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An Act Of God

Victor Obetta | Clarks Summit University

My name is Victor Chinenye Obetta; I am a college student, a soccer player, and a one-in-a-million story.

This story begins in Africa; I was born in Enugu State, Nigeria, where I lived a life surrounded by poverty. My family was ten people in total, and we lived in a three-bedroom apartment with one bathroom. In order to go to school, I had to walk fifteen miles because our city had no school buses, and my family was too poor to afford a car. School itself was not great; classroom sizes reached 150 people, and we would have to sit on the floor just to be able to get into the class. I valued education from a young age, so I was dedicated to being in every class no matter the circumstance. In addition to education, another love of mine was sports, specifically soccer. I dreamed of being a professional soccer player like Ronaldinho; he was my inspiration. 

As a boy, we would play barefoot with a ball that was made out of bags, and it brought me such joy just to be able to play. All I ever wanted to be was a professional soccer player but you see, in my country, dreams are like stray cats- they’re worthless. It was so hard to make it out of Nigeria for any reason; the main goal for most Nigerians is to become a businessman and survive.

I wanted to do more than just survive.

 I knew that there was so much more for me out there. I knew that if I tried my best, I could get a solid education, and continue my journey as a soccer player. And I knew that the only way I was going to be able to do such a thing was to move to the United States.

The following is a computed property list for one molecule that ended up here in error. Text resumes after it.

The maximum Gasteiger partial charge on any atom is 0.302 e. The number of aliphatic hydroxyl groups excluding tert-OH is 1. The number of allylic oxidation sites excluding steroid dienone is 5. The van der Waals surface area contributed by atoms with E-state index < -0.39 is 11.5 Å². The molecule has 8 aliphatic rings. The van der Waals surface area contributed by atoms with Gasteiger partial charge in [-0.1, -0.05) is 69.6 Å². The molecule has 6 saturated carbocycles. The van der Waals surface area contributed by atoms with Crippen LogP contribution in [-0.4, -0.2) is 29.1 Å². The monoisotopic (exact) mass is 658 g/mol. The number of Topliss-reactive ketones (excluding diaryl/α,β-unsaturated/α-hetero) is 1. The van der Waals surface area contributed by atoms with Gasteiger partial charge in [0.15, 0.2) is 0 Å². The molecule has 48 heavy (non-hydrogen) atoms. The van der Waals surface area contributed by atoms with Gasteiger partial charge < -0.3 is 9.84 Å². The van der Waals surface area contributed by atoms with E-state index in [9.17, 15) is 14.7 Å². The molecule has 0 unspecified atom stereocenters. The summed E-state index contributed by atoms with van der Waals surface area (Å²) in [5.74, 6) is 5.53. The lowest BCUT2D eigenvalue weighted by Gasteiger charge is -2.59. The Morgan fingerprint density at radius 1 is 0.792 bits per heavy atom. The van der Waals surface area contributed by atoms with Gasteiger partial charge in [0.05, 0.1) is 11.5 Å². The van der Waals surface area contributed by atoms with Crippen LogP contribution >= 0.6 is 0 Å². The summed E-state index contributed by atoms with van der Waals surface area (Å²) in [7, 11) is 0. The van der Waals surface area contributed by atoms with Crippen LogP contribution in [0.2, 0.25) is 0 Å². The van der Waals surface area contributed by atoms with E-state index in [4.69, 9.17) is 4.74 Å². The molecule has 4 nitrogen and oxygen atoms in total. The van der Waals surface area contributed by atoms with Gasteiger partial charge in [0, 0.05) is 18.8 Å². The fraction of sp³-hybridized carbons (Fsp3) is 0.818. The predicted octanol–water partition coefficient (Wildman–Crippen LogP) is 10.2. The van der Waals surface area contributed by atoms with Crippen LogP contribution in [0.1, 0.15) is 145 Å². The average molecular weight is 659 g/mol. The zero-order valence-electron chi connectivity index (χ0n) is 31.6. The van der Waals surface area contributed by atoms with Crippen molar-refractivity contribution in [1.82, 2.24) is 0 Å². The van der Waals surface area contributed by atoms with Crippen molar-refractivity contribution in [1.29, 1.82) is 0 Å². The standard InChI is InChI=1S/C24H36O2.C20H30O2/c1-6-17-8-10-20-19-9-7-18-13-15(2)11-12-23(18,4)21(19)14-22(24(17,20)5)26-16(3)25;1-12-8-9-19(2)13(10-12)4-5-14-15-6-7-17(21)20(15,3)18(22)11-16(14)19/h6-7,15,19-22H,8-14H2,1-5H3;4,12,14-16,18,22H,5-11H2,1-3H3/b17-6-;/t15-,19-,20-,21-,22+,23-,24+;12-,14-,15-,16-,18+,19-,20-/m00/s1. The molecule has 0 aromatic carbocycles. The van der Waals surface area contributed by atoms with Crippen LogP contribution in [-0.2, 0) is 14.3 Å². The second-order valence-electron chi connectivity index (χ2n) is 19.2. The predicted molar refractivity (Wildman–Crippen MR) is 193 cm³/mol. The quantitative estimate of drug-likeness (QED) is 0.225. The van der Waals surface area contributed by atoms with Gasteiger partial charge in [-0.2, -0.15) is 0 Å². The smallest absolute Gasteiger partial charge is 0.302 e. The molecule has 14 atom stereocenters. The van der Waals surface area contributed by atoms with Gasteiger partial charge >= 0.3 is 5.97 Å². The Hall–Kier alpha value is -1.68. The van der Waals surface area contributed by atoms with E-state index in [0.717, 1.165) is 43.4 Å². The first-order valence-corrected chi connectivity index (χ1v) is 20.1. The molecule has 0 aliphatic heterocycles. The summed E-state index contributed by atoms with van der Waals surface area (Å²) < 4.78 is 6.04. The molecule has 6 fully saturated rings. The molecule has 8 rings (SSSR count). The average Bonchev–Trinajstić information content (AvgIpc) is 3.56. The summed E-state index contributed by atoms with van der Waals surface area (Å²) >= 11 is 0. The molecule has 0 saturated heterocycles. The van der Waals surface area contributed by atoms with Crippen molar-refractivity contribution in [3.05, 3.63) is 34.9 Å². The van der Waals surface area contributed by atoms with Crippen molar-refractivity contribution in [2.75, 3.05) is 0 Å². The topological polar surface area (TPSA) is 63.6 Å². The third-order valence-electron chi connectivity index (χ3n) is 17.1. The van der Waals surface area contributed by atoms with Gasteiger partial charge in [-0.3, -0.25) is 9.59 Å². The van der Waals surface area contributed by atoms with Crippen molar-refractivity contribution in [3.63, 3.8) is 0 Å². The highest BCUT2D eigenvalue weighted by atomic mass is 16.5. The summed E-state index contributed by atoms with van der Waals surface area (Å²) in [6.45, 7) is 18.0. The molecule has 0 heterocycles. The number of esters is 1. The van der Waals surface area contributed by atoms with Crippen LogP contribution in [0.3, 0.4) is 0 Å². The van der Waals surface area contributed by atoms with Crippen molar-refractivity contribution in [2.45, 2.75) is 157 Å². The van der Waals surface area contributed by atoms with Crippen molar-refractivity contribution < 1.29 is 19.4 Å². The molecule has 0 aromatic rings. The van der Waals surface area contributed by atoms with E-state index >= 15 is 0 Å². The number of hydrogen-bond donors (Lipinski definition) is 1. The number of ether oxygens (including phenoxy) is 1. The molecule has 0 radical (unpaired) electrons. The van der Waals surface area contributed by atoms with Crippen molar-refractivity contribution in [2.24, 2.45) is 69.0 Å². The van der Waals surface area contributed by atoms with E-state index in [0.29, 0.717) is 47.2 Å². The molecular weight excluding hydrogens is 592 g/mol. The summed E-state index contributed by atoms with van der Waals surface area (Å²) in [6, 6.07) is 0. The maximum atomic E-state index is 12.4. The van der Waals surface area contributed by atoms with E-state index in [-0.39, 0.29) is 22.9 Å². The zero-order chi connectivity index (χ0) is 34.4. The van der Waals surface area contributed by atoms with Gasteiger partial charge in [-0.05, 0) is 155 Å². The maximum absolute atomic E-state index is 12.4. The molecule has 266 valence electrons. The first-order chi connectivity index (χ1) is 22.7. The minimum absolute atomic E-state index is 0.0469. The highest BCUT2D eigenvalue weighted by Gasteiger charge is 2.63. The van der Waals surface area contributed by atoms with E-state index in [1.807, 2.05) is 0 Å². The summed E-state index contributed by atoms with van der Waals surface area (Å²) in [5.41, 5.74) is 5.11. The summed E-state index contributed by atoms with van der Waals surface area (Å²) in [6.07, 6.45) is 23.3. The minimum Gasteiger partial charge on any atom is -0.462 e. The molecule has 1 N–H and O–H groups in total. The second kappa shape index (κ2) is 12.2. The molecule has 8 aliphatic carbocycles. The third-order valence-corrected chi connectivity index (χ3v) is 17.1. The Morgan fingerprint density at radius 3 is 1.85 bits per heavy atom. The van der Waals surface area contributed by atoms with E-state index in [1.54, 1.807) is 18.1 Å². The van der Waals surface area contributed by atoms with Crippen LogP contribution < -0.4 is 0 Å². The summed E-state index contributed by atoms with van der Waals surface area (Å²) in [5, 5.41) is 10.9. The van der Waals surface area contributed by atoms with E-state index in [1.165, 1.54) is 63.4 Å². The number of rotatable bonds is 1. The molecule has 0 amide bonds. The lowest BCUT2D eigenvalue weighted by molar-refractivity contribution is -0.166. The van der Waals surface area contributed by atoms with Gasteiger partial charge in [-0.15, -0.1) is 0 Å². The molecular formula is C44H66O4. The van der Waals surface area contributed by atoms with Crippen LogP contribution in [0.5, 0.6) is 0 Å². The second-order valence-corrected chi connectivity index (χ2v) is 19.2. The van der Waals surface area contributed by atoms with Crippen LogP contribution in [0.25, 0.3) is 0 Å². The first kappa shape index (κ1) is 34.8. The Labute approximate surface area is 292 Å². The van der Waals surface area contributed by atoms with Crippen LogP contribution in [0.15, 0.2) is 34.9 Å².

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Although I had my sights set on making a move to a different country, nothing about this move was easy, in any sense. It seemed as though at every turn I made, there was another obstacle in my way. When I turned twenty-three, I moved to Abuja, the capital of Nigeria, to live with my uncle, hoping that he would help me make it to the United States. My hopes and dreams rested on this man to be a guide, but in turn he did just the opposite. He wanted me to become a business man like him, and to focus on just making money to survive. He just didn’t value a proper education or soccer in the same way that I did. After living with him for a year, he kicked me out of his house, and for the first time in my life, I was homeless. It was a hard time, but luckily I had some friends in the city. It was a roof over my head, but it was not anything nice, and by not anything nice, I mean there were five of us sleeping in one room, on the floor. But it’s crazy, the things you’ll do for a dream.

While I was living in the city, I had heard about this program to study abroad and play soccer; in essence, my childhood dream. The program had an open tryout that cost me $100 to be a part of- I was nervous, but I was ready. In the tryout, I impressed one of the men there who happened to be an agent; after the event, he invited me into his office to speak. It was there that he showed me something incredible, something I didn’t believe I’d ever see- a contract that would send me to the United States on a scholarship. It was true, and it was real, I finally had my chance to do what I was always told was impossible. I was going to follow my dream.